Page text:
Sarah Daggar-Nickson’s brutal A Vigilante, feels like it’s coming along at just the right cultural moment that it could become a talking point for female empowerment. It’s a story of trauma, domestic violence and vengeance that’s driven by a fearless, remarkable performance from Olivia Wilde, doing the best work of her career. Whenever the film stumbles narratively – there’s some chronological gamesmanship that doesn’t work and a flawed final act – Wilde is there to pick it up and keep moving it along, just as her character does for the people in the film.
She plays Sadie, a woman we meet putting on a wig, colored contacts, and make-up. Sadie is a vigilante. Anyone who needs help – but primarily women in domestic violence situations – can go through the right channels to find her and, well, get vengeance. She’s not a killer. She’s more of an extractor. She will get the person in need out of their dangerous situation, which is what so many victims of domestic violence can’t do for themselves. And Sadie will use whatever means necessary, including violence. She has trained herself in combat and knows how to force a man to leave his family or rescue a child from a true waking nightmare.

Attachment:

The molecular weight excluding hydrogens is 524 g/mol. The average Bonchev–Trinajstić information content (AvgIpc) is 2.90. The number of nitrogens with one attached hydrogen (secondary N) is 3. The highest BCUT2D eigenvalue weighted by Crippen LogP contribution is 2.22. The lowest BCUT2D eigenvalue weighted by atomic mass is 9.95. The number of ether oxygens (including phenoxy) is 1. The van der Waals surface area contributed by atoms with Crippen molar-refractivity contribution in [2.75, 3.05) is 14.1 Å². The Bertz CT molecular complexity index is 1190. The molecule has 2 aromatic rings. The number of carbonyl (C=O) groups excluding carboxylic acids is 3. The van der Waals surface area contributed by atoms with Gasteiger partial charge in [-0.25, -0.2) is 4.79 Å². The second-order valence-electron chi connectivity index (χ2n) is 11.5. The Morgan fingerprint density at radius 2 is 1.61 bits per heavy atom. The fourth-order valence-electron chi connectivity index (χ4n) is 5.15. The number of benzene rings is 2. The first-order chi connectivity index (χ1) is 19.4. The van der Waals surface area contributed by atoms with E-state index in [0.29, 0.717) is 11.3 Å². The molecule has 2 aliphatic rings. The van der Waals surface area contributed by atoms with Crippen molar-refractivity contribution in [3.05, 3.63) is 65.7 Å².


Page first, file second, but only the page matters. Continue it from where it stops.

Of course, Sadie does this work because of trauma in her own past. In an early scene, Sadie hears a song that clearly sparks a memory and has a massive breakdown. It’s frightening, and it’s not the last. Wilde gives herself over completely to the most physically challenging role of her career. Sadie is a woman who is all cool when she’s on the job but often screams, cries, and shakes when the trauma that got her here returns in memory. One of the reasons that A Vigilante works is that Wilde and her writer/director are careful to treat people who have suffered violence respectfully and honestly. Trauma and violence aren’t just plot devices in this world – they are a part of an ongoing massacre in this country in which men, mostly men, kill women and children. A Vigilante could have been B-movie exploitation, but it never crosses that line, handling its difficult subject matter well, and reminding us how incredible Wilde can be in the right material.
By Brian Tallerico, rogerebert.com